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Home built before 1950

Codes and Frequencies

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HOME1950 reports answers to the question, "Was your home built before 1950?" This question was asked as filter for a follow-up question about testing for lead paint in homes built prior to 1950 (LEADPAINT).

These questions were part of an inquiry into environmental health. In 1991, the questions were in the Health Promotion and Disease Prevention supplement; in 1993, in the Year 2000 Objectives supplement; in 1998, in the Sample Adult Prevention Supplement; and in 2002, in the Sample Adult questionnaire. In 1993, users should employ the SUPP2WT weight with HOME1950 and LEADPAINT, to match the sampling scheme of the 1993 Y2K supplement. In all other years, users should employ SAMPWT with these variables.

Rationale for questions 

Lead was banned from use in both interior and exterior house paint in 1978. The lead content of paint manufactured prior to 1950 was generally higher than the lead content of paint manufactured between 1950 and 1978. Moreover, older homes (i.e., those build before 1950) are more likely to be deteriorating, producing paint chips and dust that may be ingested by young children.

The Mayo Clinic website discussing children's health and lead poisoning notes:

Children are more susceptible to lead poisoning because lead can accumulate in their nervous system as they grow and develop. Death by lead poisoning is uncommon, but dangerous levels of lead in children may cause serious health problems, including lower intelligence and poor school performance. Lead pipes and deteriorated lead-based paint in older homes and high levels of lead-contaminated house dust are the most common sources of lead poisoning in U.S. children.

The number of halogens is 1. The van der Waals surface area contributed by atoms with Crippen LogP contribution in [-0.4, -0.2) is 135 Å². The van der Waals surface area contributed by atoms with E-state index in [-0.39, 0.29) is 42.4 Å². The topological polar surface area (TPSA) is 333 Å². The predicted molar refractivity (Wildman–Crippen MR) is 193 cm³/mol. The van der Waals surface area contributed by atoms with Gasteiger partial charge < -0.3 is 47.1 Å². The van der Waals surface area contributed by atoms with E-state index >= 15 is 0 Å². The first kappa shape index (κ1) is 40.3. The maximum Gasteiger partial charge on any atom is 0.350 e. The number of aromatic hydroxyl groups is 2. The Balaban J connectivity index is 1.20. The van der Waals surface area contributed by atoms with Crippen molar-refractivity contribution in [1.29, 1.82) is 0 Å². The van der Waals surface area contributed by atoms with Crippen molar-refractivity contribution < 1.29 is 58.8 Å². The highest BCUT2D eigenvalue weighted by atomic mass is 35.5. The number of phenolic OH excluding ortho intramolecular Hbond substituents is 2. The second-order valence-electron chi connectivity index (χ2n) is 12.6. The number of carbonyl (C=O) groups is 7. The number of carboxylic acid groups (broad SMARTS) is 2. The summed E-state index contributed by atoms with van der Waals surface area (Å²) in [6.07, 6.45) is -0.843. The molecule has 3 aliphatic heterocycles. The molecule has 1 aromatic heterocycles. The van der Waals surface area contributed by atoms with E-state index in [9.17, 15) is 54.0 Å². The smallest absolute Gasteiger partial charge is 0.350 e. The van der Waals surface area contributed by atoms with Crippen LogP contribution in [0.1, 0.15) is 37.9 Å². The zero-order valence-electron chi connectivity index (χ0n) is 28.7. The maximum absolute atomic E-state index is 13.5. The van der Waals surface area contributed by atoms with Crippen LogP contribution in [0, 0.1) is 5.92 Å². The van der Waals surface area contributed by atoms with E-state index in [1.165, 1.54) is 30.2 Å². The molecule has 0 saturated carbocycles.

The 1991 Field Representative's Manual noted that the survey section on environmental health was intended "[t]o provide baseline data on the state of the nation's environmental health, including testing for lead and radon for the 'Year 2000 Objectives of the Nation.'"

The 1993 Manual described the Y2K supplement as "primarily to measure progress toward reaching objectives for the health of the Nation as determined by the Department of Health and Human Services for the Year 2000," while its environmental health component was to provide "current data on the state of the nation's environmental health, including testing for lead and radon."

The 1998 Manual specified a concrete environmental health goal: "to test at least 50% of the homes built before 1950 for the presence of lead paint."

The 2002 Survey Description reported that

two supplementary questions were included in the ASD [Adult Demographics Section] that address the Healthy People 2010 Objectives (DHHS, 2000). HOME50 asks all sample adults if their residences were built before 1950. Those sample adults who answered 'yes' or 'don't know' to HOME50 were then asked whether the paint from their residence had ever been analyzed for lead content.


HOME1950 is completely comparable over time. The wording of the question for the complementary variable LEADPAINT does, however, change over time.


  • 1991: All persons.
  • 1993: Half of sample persons age 18+ in quarters 3 and 4 (excluded from AIDS supplement).
  • 1998; 2002: Sample adults age 18+.


  • 1991, 1993, 1998, 2002